This life of ceremonies and rites, the key-note of which was the acquiring and transmission of the Three Wisdoms spoken of by Buddha, gradually made of the Brahman order a treasure-box or casket for the safer keeping of the holy records handed down. Whether the Brahmans were originally of the fair, almost white race which forms their nucleus to-day, and whose distinctive physical character and color make a Brahman of pure type at once recognizable in an assemblage of Hindus, is a question difficult to solve. We find in the oldest Indian books that: “The color of the Brahman is white”, and this, in later days became a sentence symbolical of their ideal of purity; but in the beginning it may have been a description of their color, an index of their race.

It is very probable that this fair, almost white race, which now forms the nucleus of the Brahman order, gradually became, through selective genius, through their unequalled instinct of order, the recognized repository and transmitter of the sacred records of the past. But the ideal life of the Brahman was, perhaps, too arduous for the common lot of man; at any rate we see a gradually increasing tendency to degeneration in one side of the Brahman’s life; for in India as in other lands, even silver clouds have their dark linings.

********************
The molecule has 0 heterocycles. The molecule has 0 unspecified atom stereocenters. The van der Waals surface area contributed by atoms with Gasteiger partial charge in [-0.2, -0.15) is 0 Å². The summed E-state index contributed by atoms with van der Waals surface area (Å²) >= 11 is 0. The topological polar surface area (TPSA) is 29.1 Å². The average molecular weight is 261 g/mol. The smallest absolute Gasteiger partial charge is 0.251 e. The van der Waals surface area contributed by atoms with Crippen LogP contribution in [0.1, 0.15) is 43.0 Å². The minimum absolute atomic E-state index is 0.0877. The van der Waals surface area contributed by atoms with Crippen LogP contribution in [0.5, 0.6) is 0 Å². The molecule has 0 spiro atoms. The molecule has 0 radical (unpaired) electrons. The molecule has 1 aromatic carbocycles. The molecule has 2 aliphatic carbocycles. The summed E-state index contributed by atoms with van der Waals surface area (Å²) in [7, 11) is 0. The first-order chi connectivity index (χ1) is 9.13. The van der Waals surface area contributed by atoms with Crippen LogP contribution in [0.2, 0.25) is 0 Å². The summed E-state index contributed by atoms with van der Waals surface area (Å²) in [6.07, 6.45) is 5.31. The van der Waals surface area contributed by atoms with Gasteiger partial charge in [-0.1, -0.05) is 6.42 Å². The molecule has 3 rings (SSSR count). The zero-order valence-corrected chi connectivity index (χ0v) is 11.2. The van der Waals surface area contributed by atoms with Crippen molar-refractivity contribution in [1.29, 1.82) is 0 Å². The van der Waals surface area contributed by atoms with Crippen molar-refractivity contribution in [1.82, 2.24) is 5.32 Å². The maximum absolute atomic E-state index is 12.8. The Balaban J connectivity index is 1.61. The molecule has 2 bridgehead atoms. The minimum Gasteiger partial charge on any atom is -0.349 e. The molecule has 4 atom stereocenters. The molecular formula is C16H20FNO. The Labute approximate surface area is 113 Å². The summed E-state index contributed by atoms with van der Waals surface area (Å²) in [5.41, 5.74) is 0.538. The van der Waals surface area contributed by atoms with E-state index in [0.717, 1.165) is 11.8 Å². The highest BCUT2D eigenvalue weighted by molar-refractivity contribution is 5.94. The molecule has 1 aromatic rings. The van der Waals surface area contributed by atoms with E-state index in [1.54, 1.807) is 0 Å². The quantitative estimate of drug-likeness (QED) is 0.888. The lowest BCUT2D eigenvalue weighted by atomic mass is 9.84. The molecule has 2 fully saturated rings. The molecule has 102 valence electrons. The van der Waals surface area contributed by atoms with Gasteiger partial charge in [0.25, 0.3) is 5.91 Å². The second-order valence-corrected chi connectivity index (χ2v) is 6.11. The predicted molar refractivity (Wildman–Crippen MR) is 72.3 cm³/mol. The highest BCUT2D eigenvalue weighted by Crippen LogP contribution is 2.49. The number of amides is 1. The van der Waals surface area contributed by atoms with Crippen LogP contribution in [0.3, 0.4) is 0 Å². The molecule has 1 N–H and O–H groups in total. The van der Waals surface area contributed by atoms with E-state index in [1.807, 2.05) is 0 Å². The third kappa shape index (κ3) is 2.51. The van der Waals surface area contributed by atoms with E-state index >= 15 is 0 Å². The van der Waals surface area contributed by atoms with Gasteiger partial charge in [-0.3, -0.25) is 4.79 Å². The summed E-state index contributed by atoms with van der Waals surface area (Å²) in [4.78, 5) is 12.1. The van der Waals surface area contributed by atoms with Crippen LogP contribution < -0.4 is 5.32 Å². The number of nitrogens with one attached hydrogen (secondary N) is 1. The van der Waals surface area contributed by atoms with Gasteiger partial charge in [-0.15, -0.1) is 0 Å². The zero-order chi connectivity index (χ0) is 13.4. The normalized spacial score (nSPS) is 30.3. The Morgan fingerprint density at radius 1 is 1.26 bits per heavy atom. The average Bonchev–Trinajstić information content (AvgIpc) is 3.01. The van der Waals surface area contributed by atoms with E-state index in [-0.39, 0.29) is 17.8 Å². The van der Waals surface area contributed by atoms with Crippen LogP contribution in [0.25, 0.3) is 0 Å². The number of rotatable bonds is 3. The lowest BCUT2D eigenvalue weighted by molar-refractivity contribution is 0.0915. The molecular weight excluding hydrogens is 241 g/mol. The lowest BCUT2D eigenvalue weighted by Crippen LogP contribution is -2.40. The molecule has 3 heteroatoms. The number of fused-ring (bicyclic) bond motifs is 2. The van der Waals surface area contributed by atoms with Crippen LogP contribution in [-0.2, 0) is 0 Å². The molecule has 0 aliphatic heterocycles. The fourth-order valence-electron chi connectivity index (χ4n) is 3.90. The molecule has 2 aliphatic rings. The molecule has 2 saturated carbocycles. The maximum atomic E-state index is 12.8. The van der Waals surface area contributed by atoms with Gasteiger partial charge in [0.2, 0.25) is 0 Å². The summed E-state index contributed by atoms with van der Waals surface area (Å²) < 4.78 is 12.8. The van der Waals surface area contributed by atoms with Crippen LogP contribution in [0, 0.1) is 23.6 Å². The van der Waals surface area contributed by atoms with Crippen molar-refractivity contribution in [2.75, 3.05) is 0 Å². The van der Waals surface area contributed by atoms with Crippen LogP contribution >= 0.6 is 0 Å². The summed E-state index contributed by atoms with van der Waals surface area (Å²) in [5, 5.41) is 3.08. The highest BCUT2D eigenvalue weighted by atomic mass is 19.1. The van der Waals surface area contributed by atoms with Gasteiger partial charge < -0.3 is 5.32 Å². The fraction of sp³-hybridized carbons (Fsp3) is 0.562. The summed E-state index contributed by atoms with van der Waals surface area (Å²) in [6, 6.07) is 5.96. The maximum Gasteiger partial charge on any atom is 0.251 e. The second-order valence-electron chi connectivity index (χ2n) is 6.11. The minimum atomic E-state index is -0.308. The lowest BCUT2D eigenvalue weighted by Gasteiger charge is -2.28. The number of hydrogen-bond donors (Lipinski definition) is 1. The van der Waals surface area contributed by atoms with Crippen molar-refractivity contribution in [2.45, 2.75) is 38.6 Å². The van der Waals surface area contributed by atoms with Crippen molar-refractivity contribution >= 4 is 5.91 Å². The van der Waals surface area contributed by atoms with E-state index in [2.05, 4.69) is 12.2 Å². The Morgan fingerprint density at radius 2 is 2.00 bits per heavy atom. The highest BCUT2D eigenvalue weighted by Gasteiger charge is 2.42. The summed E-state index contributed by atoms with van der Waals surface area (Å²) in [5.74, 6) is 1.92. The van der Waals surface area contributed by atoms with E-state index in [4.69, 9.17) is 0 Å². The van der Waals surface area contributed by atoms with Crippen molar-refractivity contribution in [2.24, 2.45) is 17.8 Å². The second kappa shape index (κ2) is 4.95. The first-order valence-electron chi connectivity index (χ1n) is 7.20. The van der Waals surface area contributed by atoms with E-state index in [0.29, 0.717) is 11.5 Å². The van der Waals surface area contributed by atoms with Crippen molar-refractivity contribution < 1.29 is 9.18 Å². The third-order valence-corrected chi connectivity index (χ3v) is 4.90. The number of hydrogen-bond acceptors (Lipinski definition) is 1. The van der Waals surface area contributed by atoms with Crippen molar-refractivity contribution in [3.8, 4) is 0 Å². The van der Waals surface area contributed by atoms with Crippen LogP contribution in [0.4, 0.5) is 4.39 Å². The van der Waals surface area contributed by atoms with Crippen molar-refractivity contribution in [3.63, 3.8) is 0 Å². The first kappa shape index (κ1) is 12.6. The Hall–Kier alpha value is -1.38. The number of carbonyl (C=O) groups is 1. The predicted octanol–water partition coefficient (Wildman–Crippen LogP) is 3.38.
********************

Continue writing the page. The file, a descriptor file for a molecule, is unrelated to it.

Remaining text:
Their instinct for order, among the Brahmans of lesser moral structure than the high ideal of their race, became an instinct for ceremonial; their ideal of purity became a habit of outward purification; and they tended to harden into an exclusive priestly caste, withdrawn from, and above the common life of man.. The priestcraft, by a second step, began to weave ambitions, to seek a share of political power, and, at last, a practical predominance in the state, which threatened to become a spiritual tyranny.

But these developments, inseparable from the weakness of human life, were but the rusting of the outer layer of the casket in which the wisdom of the Golden Age was handed down. There were also within the Brahman order—as there are to-day—men who held to the high ideal of their past; who were fitting repositories of the high tradition they were destined to carry down. The casket in which were held the records of the past had always its lining of precious metal, though the outside might rust and tarnish with the passing ages.